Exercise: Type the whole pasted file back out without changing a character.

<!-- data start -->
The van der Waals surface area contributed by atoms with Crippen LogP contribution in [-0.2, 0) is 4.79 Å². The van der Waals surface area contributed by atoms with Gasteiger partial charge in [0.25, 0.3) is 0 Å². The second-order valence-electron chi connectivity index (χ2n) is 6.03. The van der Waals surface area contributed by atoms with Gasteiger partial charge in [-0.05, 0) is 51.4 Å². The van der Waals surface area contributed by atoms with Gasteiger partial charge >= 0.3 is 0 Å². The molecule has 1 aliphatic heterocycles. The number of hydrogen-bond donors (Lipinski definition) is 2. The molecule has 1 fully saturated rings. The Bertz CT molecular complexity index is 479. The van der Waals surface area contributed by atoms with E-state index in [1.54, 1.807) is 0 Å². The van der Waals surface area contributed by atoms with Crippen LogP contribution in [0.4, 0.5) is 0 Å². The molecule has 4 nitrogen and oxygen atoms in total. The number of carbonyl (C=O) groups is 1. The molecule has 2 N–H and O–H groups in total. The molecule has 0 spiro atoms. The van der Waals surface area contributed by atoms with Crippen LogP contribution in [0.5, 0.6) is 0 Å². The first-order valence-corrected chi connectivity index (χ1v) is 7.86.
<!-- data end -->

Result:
The van der Waals surface area contributed by atoms with Crippen LogP contribution in [-0.2, 0) is 4.79 Å². The van der Waals surface area contributed by atoms with Gasteiger partial charge in [0.25, 0.3) is 0 Å². The second-order valence-electron chi connectivity index (χ2n) is 6.03. The van der Waals surface area contributed by atoms with Gasteiger partial charge in [-0.05, 0) is 51.4 Å². The van der Waals surface area contributed by atoms with Gasteiger partial charge >= 0.3 is 0 Å². The molecule has 1 aliphatic heterocycles. The number of hydrogen-bond donors (Lipinski definition) is 2. The molecule has 1 fully saturated rings. The Bertz CT molecular complexity index is 479. The van der Waals surface area contributed by atoms with E-state index in [1.54, 1.807) is 0 Å². The van der Waals surface area contributed by atoms with Crippen LogP contribution in [0.4, 0.5) is 0 Å². The molecule has 4 nitrogen and oxygen atoms in total. The number of carbonyl (C=O) groups is 1. The molecule has 2 N–H and O–H groups in total. The molecule has 0 spiro atoms. The van der Waals surface area contributed by atoms with Crippen LogP contribution in [0.5, 0.6) is 0 Å². The first-order valence-corrected chi connectivity index (χ1v) is 7.86.